Shortly after our season wrapped up, I delivered my '13 dragster to Shawn Anderson in Wisconsin. “Big Block” Shawn bought my previous Super Comp car, and we've become good friends since. In what I think is the ultimate compliment, he was so impressed with our 2009 American Dragster that when I decided to upgrade, he elected to do the same.
On my new pipe, I went just a little over the top. My goal in putting it all together was not to build the nicest dragster I had ever owned, that was a given. My goal was to build the nicest dragster I had ever seen. Whether or not we accomplished that feat is a matter of opinion; but I couldn't be happier with the end result. The chassis was obviously designed and fabricated by American Race Cars. From there, every component (and I mean EVERY component) went to Todd's Extreme Paint. We powdercoated the chassis. We chromed a few pieces here and there; but just about everything received K&N colors courtesy of the staff at Todd's.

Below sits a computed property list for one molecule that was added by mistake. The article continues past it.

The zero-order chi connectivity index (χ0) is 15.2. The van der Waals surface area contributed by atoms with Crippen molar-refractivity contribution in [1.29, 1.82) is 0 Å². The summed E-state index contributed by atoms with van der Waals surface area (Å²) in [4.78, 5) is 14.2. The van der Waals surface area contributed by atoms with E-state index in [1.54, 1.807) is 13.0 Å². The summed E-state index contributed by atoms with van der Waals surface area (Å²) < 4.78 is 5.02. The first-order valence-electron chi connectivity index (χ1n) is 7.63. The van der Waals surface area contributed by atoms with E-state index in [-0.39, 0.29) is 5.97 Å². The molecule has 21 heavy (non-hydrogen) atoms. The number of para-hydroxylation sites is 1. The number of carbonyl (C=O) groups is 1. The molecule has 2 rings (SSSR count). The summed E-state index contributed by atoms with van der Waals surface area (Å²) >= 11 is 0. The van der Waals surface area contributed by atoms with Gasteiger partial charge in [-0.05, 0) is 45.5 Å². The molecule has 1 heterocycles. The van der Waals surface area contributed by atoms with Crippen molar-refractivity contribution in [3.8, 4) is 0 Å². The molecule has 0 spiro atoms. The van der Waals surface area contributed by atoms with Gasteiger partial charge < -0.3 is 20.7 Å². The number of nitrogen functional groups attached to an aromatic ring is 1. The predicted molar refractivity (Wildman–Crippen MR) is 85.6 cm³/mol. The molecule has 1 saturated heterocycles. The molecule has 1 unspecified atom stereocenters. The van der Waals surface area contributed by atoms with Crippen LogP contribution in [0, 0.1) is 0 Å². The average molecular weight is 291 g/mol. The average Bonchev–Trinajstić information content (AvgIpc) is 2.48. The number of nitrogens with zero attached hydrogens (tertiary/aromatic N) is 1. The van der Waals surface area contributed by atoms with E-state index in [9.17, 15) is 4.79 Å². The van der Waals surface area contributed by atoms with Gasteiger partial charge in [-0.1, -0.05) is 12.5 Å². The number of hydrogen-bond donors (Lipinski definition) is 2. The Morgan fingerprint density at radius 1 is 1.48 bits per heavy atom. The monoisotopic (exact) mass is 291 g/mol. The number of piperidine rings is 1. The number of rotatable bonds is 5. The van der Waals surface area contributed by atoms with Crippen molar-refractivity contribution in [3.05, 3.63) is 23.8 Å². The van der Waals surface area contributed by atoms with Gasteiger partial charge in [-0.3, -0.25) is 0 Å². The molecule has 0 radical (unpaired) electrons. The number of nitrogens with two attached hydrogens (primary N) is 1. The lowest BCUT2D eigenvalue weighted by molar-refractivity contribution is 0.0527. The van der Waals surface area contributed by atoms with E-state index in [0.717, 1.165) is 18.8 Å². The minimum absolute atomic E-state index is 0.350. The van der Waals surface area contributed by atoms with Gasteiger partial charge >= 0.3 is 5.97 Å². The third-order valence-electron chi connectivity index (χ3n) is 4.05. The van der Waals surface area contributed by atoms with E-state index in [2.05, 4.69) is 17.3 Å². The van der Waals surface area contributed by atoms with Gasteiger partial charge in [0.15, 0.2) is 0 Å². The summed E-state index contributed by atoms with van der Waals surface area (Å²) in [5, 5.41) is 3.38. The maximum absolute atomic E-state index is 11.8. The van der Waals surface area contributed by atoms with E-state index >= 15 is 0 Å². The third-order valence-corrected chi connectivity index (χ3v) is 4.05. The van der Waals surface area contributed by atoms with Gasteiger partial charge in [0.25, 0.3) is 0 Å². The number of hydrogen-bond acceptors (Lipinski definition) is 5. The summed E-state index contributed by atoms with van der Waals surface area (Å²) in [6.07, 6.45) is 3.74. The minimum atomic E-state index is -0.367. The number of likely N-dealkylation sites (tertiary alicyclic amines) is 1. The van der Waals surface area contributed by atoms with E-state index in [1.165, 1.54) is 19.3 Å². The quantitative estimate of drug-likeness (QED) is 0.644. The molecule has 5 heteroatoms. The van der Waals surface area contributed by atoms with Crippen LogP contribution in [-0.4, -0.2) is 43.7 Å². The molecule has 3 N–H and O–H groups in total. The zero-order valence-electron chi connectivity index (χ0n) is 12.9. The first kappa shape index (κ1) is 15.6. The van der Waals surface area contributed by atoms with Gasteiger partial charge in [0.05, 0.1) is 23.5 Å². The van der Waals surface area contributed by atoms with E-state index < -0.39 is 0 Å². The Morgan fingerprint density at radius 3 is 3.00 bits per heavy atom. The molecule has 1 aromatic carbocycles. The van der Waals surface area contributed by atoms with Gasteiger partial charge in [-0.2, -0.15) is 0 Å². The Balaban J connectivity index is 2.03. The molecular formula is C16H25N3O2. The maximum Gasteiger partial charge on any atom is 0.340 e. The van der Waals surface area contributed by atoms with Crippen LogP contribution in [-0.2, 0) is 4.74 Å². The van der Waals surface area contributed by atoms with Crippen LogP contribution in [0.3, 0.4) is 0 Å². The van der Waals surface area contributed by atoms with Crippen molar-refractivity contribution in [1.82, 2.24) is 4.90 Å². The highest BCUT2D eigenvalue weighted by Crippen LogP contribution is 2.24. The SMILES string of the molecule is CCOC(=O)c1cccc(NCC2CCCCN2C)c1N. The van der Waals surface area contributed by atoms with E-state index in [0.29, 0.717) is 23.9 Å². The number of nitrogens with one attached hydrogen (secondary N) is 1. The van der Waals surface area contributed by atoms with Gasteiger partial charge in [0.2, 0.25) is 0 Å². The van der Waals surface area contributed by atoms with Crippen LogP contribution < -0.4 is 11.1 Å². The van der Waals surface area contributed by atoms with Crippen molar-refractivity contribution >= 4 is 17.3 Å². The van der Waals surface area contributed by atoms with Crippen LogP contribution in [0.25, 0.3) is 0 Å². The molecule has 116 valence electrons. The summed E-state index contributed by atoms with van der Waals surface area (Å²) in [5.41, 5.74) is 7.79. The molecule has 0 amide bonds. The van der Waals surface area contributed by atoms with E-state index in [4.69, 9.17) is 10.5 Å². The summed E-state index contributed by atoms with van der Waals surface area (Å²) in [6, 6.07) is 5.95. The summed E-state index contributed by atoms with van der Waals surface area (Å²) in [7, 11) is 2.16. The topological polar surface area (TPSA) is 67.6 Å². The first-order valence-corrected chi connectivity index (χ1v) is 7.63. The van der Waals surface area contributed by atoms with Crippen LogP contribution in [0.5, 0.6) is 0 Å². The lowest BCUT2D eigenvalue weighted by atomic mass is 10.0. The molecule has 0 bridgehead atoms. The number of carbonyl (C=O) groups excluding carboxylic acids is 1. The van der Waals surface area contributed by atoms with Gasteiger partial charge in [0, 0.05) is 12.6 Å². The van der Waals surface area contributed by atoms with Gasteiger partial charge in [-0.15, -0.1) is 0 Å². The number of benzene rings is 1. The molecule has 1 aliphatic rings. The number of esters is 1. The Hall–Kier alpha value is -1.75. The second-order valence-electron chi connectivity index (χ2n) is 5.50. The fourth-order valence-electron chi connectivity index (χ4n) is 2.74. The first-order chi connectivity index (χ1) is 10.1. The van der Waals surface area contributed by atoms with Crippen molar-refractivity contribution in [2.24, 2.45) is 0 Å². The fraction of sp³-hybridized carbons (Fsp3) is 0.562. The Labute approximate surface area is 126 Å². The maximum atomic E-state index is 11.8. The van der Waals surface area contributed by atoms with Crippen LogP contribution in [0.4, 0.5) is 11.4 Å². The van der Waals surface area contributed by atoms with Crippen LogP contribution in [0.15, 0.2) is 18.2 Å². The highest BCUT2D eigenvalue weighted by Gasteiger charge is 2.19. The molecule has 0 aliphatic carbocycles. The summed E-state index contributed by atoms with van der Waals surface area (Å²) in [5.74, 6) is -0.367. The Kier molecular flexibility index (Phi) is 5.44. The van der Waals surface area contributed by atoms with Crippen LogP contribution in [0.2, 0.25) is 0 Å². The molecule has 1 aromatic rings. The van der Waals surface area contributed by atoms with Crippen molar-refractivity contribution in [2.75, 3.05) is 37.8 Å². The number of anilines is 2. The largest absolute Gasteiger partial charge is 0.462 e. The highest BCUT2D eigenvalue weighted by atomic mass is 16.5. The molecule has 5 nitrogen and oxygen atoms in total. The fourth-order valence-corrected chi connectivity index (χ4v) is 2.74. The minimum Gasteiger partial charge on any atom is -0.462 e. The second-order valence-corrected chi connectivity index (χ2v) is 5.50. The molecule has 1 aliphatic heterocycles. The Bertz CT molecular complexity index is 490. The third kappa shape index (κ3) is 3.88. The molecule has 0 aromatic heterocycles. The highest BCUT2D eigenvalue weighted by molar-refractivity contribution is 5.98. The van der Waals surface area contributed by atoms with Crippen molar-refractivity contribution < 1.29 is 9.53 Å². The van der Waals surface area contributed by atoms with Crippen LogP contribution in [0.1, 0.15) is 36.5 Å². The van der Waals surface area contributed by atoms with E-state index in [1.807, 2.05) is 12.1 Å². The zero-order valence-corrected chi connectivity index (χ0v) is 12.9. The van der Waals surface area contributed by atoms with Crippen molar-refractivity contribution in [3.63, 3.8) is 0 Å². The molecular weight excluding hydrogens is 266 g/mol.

Once I got everything home, my job was to assemble the car without beating it up! The engine was the same Huntsville Engine 632 that I finished 2015 with: it features a BRODIX aluminum block and BRODIX SR20 cylinder heads, Manley I-Beam rods, Wiseco Pistons, Crane Cam and lifters, a Milodon wet sump oiling system, Manley Valve Springs, Clark Gaskets, Jesel Rocker Arms, Jesel Belt Drive, and an APD 1250 Max Speed Carburetor burning Renegade 116+ Race Fuel. It's protected by K&N filters (air, oil and fuel), and wrapped in a J&J engine diaper. The cooling system includes a Dedenbear remote water pump, expansion tank, and water header, all plumbed with Earl's ANO-Tuff fittings. Todd and his crew applied the K&N graphics on the valve covers, intake manifold, and several small engine accessories (yea, even the distributor cap).